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Sunday, May 26, 2024

Prosecutors want to reopen Baneheia case

State prosecutors have formally sought, as expected, a reopening of the case against Jan Helge Andersen, who recently emerged as the sole defendant in the rapes and murders of two little girls at Baneheia in Kristiansand in May 2000. They now believe Andersen, who was acquitted of one of the murders, acted alone in both assaults that set off a national trauma.

Andersen was sentenced to 19 years in prison for the rape and murder of the youngest victim, eight-year-old Stine Sofie Sørstrønen, but acquitted in the murder of her friend, 10-year-old Lena Sløgedal Paulsen. Andersen, who already has served his prison time, blamed Paulsen’s murder and the entire attack on a former friend of his own, Viggo Kristiansen, who was convicted and sentenced for both rapes and murders and served nearly 21 years in prison.

Kristiansen had consistently denied any involvement in the case, though, and ultimately was cleared after one of the biggest travesties of justice in Norwegian history. New DNA technology and revelations of faulty police work 20 years ago left Andersen as the sole defendant, also regarding Paulsen’s murder. He now faces a new indictment and trial, if the state commission in charge of reopening cases agrees to the prosecutors’ request.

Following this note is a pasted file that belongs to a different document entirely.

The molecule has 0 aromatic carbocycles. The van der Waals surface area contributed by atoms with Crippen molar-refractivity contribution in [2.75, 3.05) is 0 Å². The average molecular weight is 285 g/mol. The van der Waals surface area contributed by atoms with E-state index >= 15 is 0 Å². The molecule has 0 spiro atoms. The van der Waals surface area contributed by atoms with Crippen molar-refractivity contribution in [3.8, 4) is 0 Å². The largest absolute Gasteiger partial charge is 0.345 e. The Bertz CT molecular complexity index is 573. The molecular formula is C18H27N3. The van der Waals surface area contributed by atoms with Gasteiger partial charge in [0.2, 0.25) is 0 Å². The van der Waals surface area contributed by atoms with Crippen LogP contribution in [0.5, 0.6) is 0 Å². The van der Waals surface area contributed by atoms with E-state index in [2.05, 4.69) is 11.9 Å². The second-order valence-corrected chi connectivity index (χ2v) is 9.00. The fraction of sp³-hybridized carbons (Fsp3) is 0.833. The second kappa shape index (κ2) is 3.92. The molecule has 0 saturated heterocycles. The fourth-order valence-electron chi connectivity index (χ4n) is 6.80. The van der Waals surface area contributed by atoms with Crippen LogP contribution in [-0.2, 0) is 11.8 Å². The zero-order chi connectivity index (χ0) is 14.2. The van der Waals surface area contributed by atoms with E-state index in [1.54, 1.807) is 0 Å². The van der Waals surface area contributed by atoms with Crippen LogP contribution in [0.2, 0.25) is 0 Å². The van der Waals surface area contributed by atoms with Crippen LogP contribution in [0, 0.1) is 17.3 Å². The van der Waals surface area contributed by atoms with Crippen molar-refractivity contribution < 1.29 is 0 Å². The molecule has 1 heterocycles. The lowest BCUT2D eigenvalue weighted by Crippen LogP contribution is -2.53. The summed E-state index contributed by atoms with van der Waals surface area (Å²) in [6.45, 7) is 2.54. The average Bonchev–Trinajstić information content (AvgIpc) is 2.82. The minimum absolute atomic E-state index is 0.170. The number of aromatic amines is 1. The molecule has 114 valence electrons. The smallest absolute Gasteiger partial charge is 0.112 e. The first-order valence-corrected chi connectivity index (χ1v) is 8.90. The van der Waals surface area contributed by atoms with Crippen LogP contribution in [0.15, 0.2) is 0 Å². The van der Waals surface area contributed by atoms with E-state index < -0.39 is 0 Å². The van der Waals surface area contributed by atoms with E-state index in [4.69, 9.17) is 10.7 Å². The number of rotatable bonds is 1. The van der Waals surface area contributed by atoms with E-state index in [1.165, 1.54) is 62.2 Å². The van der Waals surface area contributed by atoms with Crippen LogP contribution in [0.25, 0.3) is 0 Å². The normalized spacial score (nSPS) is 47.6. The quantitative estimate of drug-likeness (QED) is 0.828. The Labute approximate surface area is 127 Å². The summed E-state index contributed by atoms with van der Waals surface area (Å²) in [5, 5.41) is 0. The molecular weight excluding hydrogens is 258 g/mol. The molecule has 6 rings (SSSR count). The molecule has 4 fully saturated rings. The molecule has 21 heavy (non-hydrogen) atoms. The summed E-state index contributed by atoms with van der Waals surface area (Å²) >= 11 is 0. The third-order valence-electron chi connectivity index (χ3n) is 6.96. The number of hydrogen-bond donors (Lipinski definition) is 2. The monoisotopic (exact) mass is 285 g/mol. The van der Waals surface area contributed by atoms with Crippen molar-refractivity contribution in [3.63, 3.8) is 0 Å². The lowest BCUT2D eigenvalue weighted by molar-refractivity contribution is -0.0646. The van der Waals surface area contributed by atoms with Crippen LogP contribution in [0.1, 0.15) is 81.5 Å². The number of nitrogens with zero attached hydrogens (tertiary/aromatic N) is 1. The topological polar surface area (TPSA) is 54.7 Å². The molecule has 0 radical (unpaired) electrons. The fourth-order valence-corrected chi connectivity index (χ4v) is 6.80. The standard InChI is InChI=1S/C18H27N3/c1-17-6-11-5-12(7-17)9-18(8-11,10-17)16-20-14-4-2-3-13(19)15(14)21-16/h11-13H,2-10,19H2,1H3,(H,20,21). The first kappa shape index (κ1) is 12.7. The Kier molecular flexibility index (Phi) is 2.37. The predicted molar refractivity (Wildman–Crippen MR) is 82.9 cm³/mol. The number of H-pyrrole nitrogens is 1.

That’s widely expected, in order to avoid leaving the murder of Paulsen unresolved and finally offer a sense of closure for the young victims’ parents. It’s unclear how many more years Andersen would need to serve in prison if convicted, given the time he’s already served.

Kristiansen, meanwhile, is expected to receive tens of millions of kroner in state compensation for spending two decades of his life in jail for crimes he did not commit. Prosecutors have claimed that they now have verified DNA from Andersen on both girls. He has already admitted stabbing one of them to death. No DNA from Kristiansen was ever found. staff





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